Planning for life after graduation can be slightly scary

Story by Hayley Morrical, Writer

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As my December graduation date looms overhead, I find myself entering a state of limbo. I spend my evenings deciding whether it is more important to focus on the now and finish my 75-page Business Policy paper that may be the reason I don’t graduate (pray for me), or look toward the future by applying for jobs back home.

My life is now a constant struggle of trying to squeeze more than 24 hours out of the day: mailing graduation invitations (if I can pass Business Policy), packing up my house, applying for jobs, scheduling interviews, finishing papers, making presentations, chewing off my nails and trying not to cry with the worry that may live in my mom’s basement forever.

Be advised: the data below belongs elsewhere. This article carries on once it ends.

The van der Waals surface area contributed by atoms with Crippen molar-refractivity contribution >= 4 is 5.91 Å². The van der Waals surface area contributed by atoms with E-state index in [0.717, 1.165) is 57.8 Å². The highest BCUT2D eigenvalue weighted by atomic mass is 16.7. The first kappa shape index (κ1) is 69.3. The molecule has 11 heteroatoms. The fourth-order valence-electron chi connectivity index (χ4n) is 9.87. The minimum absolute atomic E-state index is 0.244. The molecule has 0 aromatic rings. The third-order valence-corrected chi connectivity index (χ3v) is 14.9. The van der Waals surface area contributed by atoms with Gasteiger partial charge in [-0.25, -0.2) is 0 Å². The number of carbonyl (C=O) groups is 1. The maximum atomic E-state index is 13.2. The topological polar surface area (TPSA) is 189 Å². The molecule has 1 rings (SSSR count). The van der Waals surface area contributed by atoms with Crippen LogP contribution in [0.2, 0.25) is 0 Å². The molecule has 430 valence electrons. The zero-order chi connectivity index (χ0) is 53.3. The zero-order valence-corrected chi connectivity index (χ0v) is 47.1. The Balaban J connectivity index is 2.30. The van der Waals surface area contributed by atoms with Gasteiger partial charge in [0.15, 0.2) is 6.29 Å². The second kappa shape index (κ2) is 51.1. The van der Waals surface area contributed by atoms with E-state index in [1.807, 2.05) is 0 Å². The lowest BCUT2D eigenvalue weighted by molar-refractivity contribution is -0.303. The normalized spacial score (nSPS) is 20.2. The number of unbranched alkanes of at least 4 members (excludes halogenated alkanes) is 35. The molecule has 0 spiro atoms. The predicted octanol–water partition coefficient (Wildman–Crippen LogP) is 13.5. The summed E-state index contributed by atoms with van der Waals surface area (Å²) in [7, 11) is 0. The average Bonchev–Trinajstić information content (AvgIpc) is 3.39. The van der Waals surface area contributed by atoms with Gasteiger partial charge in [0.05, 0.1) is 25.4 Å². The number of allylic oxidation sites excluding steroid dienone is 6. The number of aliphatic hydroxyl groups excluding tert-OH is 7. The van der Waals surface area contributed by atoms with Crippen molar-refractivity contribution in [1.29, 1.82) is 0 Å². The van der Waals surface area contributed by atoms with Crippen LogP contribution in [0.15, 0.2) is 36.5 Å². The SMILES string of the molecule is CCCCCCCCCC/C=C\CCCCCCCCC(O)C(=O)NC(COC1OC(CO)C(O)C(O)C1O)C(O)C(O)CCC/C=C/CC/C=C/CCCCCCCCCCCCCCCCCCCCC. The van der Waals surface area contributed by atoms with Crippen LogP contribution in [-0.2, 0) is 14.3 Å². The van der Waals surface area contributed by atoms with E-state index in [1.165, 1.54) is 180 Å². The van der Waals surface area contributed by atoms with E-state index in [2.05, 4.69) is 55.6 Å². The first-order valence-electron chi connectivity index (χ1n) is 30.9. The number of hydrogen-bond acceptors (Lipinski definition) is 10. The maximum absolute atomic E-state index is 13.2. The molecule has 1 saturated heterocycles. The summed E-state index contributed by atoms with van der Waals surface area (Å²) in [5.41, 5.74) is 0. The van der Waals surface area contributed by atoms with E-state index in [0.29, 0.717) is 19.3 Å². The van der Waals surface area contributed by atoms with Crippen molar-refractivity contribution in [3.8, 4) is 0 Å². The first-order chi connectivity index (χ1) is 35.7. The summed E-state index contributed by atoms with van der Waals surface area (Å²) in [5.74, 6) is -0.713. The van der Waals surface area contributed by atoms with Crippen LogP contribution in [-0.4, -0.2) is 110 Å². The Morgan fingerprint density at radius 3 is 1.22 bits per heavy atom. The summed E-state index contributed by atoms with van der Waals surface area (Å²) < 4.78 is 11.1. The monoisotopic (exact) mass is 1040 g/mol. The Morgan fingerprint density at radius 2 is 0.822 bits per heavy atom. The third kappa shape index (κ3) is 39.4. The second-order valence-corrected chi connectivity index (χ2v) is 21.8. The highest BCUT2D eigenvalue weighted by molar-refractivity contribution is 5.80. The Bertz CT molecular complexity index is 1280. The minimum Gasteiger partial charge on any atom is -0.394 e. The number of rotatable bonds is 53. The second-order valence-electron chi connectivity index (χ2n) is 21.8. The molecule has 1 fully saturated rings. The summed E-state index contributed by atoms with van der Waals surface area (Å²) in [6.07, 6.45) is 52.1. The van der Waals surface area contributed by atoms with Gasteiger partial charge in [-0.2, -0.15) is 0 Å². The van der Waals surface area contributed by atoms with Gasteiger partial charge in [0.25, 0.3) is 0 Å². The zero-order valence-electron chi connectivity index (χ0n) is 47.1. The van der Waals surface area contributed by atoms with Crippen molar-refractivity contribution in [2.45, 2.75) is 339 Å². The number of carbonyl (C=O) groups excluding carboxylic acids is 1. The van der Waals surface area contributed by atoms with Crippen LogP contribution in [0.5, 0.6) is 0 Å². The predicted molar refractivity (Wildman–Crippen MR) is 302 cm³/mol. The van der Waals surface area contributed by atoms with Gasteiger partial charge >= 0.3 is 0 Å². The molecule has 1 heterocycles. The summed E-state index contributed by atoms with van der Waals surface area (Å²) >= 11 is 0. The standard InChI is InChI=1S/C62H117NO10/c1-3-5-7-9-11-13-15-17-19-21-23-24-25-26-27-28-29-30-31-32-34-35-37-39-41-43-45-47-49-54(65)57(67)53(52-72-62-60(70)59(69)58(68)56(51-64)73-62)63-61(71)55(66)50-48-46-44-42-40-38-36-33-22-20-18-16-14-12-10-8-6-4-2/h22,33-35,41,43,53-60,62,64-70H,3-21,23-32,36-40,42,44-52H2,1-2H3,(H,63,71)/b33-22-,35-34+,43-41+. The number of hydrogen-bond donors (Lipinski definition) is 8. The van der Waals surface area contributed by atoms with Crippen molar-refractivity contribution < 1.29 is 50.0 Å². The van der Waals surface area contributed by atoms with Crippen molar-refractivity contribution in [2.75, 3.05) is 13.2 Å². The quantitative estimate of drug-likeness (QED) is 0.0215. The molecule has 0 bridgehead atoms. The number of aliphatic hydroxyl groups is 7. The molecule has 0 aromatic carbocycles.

Then, after I (hopefully) find a job, six months later Sallie Mae’s clutches will close in and I’ll spend my days dreaming of better days when Ramen Noodles aren’t a staple and I can own a car with fewer than 255,000 miles on it. Better yet, maybe I’ll be able to start saving for retirement. That’s something a graduate should be thinking about, right?

Every morning I sit at my dining room table with my cup of coffee before heading off to work, and I think to myself that Dec. 13, my graduation date, is just a cruel joke that Baker is playing on me since I’m actually just 12 years old and not old enough to graduate.

In reality, although graduation is slightly terrifying, it’s also a little bit exciting, and not just because it means I passed Business Policy. This is my shot. Although for me, and all the other graduating seniors, the rest of my life may be dependent on what job I can get (or if I can get one that doesn’t involve a Happy Meal), it’s exhilarating to know that finally, after 21+ years, it’s up to me to design my own life.

Maybe I want to move to Wisconsin or become a traveling aerialist. Although for the record, neither of those sound appealing. It’s possible that I could move to Kansas City, Missouri, and work in corporate, while spending all my evenings at the “K.” Or I may want to move back to Lindsborg, become an entrepreneur and spend my evenings in the gym and on the back of my horse. That’s OK, too.